The company was wound up in 1956 when the founder retired.
Very Cool's 'Female Shooter', who bears a resemblance to Milla Jovovich so I had to add her to the collection:
Medicom's version of the younger Hit Girl, Mindy Macready, from Kick Ass (2010):
Sideshow's Exclusive Echo Base Luke and Han:
Han being available in two versions: the correct brown coat as worn by Harrison Ford on set; and the blue one for fans who remain deluded by blue filters; blue stage lighting; the blue-coated stop-motion Tauntaun-riding minature; blue-coated Kenner figures, Marvel comic book adaptations and pre-production sketches.
I managed to identify it from the 105/28, which is the Italian designation for the French canon de 105 mle 1913 Schneider, which France gave or sold to Italy late in 1918.
The full Italian designation was Cannone da 105/28 Modello 1913.
935 = 1935, since Italian markings drop the first digit of the year.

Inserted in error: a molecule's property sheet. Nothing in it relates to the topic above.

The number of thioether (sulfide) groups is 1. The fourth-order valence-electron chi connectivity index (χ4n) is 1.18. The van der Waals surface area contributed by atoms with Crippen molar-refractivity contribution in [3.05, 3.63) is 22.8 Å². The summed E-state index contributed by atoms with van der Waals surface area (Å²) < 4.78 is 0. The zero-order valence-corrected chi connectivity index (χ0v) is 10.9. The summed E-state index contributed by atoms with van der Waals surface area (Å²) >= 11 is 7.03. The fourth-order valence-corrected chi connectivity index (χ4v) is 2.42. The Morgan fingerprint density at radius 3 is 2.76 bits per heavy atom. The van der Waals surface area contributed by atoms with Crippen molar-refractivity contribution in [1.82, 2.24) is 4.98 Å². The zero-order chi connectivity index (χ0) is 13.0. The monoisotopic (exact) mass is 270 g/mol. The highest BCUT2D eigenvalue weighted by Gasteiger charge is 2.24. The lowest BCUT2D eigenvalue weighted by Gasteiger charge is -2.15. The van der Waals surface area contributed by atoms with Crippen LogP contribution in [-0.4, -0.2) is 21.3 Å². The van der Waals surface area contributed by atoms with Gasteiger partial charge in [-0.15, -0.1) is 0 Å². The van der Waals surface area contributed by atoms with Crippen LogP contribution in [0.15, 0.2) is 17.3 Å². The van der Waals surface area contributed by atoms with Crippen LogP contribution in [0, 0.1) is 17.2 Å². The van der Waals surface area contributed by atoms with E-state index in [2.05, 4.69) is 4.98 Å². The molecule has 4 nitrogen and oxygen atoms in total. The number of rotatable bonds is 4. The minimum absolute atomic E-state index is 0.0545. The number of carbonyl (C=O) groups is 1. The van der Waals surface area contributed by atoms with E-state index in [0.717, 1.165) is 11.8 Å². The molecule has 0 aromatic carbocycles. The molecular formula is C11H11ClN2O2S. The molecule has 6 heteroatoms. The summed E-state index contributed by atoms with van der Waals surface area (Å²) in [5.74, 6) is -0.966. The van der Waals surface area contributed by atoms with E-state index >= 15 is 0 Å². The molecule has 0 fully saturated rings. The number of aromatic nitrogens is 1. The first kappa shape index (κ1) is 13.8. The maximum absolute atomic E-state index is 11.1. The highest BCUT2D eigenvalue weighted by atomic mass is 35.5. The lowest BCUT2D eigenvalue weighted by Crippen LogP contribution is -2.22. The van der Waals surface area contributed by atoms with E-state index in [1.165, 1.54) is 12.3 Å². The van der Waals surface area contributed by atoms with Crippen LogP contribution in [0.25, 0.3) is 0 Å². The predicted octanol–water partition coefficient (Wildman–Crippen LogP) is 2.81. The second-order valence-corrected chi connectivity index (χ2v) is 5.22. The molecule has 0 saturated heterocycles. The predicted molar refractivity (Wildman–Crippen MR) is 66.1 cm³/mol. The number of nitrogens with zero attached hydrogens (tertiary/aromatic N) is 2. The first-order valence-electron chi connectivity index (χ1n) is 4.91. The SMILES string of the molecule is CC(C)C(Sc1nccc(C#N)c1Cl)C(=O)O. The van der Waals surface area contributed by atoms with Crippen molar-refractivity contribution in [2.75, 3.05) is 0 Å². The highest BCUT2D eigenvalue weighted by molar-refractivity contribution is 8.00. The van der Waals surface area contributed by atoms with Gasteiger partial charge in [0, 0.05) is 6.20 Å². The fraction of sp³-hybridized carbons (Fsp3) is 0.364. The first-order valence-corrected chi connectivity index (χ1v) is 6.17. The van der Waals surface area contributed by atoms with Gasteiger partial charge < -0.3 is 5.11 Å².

MI = Società Metallurgica Italiana (Manufacturer)
AM and Crown over AP are unknown.
Canon de 105 mle 1913 Schneider
In the early 1900s, the French company Schneider began a collaboration with the Russian company Putilov. For this collaboration, it had developed a gun using the Russian 107 mm round, which was ordered by the Russian Army to be produced in Russia (though the initial batch of guns was made in France). Schneider then decided to modify the design for the French 105 mm (4.134 inches) round and offer it to France as well. Initially the French army were not interested in this weapon as they already had plenty of 75 mm field guns. However in 1913 the French army purchased a small number under the designation Canon de 105 mle 1913 Schneider; it was also known by the service designation L 13 S.
The lighter 75 mm guns were of limited use against trenches, so once the western front in World War I had settled down to trench warfare, the French army ordered large numbers of the L 13 S, which with its larger 15.74 kg (34.7 lb) shell was more effective against fortified positions and a range of 12,000 metres (7.5 mi).